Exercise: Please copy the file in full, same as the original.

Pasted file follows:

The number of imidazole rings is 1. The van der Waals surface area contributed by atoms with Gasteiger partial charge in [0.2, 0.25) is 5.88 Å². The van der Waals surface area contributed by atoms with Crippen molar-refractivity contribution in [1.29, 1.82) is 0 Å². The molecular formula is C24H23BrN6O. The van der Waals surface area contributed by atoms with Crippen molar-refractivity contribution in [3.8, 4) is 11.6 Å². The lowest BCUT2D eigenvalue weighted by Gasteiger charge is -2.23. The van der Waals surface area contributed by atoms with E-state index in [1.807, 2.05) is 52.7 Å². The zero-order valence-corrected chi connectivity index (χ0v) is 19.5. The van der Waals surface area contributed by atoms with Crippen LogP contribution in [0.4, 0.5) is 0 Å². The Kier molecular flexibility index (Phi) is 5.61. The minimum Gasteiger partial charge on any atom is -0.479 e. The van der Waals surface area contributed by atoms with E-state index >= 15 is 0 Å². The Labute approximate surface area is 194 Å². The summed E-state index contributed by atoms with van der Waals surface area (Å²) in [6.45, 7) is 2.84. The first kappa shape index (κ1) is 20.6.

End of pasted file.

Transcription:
The number of imidazole rings is 1. The van der Waals surface area contributed by atoms with Gasteiger partial charge in [0.2, 0.25) is 5.88 Å². The van der Waals surface area contributed by atoms with Crippen molar-refractivity contribution in [1.29, 1.82) is 0 Å². The molecular formula is C24H23BrN6O. The van der Waals surface area contributed by atoms with Crippen molar-refractivity contribution in [3.8, 4) is 11.6 Å². The lowest BCUT2D eigenvalue weighted by Gasteiger charge is -2.23. The van der Waals surface area contributed by atoms with E-state index in [1.807, 2.05) is 52.7 Å². The zero-order valence-corrected chi connectivity index (χ0v) is 19.5. The van der Waals surface area contributed by atoms with Crippen LogP contribution in [0.4, 0.5) is 0 Å². The Kier molecular flexibility index (Phi) is 5.61. The minimum Gasteiger partial charge on any atom is -0.479 e. The van der Waals surface area contributed by atoms with E-state index >= 15 is 0 Å². The Labute approximate surface area is 194 Å². The summed E-state index contributed by atoms with van der Waals surface area (Å²) in [6.45, 7) is 2.84. The first kappa shape index (κ1) is 20.6.